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Not Your Birthday Cake

Poetry & Prose | February 3, 2014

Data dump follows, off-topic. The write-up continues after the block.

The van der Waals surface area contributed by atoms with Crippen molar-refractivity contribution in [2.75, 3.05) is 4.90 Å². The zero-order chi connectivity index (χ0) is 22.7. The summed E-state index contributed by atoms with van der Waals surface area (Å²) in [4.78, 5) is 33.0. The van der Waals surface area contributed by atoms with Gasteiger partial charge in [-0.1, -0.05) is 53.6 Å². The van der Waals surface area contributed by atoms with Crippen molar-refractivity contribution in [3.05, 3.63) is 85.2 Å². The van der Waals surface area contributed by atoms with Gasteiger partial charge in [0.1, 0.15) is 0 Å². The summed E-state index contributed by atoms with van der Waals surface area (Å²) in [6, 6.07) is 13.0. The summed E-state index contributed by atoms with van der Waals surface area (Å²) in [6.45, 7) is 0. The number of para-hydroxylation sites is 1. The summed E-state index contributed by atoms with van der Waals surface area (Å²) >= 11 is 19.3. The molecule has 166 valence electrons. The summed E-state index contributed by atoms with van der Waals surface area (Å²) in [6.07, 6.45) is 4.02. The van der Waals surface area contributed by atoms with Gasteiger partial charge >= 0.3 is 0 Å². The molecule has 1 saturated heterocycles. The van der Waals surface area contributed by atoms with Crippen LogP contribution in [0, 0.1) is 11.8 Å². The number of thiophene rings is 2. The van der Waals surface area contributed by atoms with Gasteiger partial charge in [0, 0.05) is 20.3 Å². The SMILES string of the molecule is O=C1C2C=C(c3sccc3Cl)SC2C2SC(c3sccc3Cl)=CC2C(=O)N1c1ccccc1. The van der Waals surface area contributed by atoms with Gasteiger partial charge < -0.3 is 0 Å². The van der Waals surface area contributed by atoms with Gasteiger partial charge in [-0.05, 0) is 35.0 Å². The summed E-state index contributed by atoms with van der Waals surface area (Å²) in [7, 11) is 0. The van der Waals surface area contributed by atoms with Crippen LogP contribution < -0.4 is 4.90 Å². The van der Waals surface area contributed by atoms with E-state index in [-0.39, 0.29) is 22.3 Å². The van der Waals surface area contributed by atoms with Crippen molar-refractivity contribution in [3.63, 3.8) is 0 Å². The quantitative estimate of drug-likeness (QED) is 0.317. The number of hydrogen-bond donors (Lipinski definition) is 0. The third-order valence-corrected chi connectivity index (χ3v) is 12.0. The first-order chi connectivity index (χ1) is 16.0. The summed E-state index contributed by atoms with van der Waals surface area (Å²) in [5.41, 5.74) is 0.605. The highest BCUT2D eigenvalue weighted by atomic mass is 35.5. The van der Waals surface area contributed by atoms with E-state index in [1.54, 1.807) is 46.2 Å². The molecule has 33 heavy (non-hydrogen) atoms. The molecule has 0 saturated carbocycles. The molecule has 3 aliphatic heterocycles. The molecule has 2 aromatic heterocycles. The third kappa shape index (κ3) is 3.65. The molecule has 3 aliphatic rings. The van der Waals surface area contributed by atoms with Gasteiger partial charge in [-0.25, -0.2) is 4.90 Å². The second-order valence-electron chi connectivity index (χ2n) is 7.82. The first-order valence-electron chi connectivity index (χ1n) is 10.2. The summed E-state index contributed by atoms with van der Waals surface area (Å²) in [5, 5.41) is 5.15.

You are five years old and the cake tastes great: two textures dissolve on your tongue, a soft, spongy yellow birthday cake—it’s not your birthday, though, but your grandmother’s—and a creamy white frosting so sweet it tickles, almost burns after a while, leaving the roof of your mouth raw and numb but forever asking for more, so you do and your mother serves you another slice that you let slide down your throat before you remember to say that sweet, sing-songy, sugar-coated “thank you” of yours in between spilling crumbs on the hardwood floor and sucking sugar off of each one of your tender fingers; you sit there with your soft and full stomach anchoring you to the chair but your little legs are free and dangling inches above the floor, kicking aimlessly until you see your mother’s eyes dart toward you, glazed by a sudden interest in your presence, and she tells you to sit still and listen to the conversation, which you then hear for the first time, the buzz of grown-ups decades away; you watch it bounce around the candle-lit room, voices melting together like sugar and butter, like the frosting that was thick and sweet and creamy on your tongue as you shoveled it in, but which stings afterwards, leaving your mouth sour and thirsty, leaving you suddenly afraid to ask for water.